Once an attractive board is completed you will need to write a script for what will be said aloud when each button is pressed. This should be kept fairly short as if it is too long students have a habit of not waiting for one script to be finished before they start pressing the next button.
Want to know how you can stop a student from spamming buttons? I'll be discussing that in my next blog entry on Poster Boards.
Now is the time to start some coding. Go to the website scratch.mit.edu and get ready to create a new program. If you are planning on saving your program you will likely need to create an account. Once you are in the Scratch editor we are going to write a few lines of code. For each button we are going to have to create an event. The event for each button will be a “When key pressed” event. For this example we'll be making four.
The easiest ones to deal with for this project will be UP, DOWN, LEFT and RIGHT
We’ll now go into the sound option for Scratch and we’re going to record five new sounds. These are going to be the reading scripts that we prepared earlier. Once we complete each recording we are going to attach that sound block to the proper event. Make sure to write down which sound block is attached to which event because that is going to REALLY matter in a moment. It can help to name them something appropriate.
You should now have a program that when you press one of our four keys it plays a sound file that you recorded. If the program is working correctly and playing the sound files then it’s time to get ready to finish the poster board.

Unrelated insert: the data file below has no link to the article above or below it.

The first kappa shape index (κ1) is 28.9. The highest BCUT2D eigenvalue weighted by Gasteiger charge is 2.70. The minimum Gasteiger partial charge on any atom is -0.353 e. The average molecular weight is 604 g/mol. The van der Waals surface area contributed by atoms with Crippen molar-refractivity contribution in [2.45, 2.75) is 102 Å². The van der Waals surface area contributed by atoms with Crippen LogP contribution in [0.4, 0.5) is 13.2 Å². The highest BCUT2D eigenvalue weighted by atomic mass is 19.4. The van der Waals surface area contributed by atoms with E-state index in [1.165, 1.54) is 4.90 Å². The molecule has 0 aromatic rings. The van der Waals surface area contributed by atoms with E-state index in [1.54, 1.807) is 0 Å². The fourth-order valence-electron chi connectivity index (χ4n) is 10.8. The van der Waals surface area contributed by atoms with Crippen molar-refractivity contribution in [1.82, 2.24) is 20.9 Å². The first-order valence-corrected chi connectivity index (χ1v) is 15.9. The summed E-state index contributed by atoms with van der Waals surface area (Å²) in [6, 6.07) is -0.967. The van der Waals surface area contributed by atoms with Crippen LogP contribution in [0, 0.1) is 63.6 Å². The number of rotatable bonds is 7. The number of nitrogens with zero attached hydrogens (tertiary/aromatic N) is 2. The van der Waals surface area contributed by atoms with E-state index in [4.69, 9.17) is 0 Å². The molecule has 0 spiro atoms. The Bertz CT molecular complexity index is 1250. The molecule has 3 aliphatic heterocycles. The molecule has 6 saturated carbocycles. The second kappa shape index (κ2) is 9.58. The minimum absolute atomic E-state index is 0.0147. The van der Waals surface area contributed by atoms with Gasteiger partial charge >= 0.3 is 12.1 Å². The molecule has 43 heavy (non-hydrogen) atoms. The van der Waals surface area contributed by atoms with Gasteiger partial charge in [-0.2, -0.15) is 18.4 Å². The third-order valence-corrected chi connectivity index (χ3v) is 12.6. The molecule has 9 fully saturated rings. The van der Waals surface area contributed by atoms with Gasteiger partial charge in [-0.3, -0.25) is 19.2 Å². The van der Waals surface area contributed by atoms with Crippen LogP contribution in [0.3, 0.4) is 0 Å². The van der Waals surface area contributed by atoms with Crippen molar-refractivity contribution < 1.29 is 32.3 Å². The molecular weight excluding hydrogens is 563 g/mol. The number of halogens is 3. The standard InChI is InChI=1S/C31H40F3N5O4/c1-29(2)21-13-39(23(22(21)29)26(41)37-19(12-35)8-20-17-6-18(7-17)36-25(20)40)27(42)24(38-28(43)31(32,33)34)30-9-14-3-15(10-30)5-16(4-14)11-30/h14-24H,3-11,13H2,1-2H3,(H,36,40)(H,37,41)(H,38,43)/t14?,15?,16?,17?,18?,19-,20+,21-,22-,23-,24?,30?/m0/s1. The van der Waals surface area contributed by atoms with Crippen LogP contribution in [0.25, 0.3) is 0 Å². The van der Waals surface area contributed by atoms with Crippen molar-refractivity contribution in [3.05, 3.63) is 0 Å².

Remember those wires you left at the edge of your poster board that were connected to each of your five buttons. Now is the time to connect those wires to the alligator clips. The alligator clips will then be connected to one of the five buttons on the Makey Makey. Make sure you match your buttons on your board to the correct button on the Makey Makey or else it won’t play the correct recording when you press a button.
If you wire the board to the Makey Makey correctly we are almost ready to form a complete circuit. You are going to need to connect a sixth clip to the EARTH panel on the bottom of the Makey Makey. The buttons will only work if the person holding this sixth clip touches the buttons. If you are holding that grounding wire attached to the EARTH now when you press your aluminum foil buttons it should behave exactly the same as if you had just pressed that button on your computer. You now have a talking poster board.
Once you are certain that the wires are correct and that the proper audio files are being played it is time to keep your buttons safe by cutting out squares of cardboard and taping them securely behind each button. The squares of cardboard should be larger than the hole and this is to prevent little fingers from poking through the aluminum foil and destroying your newly created work of art.
And that is that. We now have a poster board created with the Makey Makey that talks when we press buttons. If you are looking for an opoprtunity to introduce a topic in a unique way while getting your students to try their hand at some basic circuits and coding this is a great project for your students to take up which usually takes about 3 days for them to complete.
There are a lot of extensions that can make this project an increasingly rich project for students and I will be excited to go over these extensions in future posts.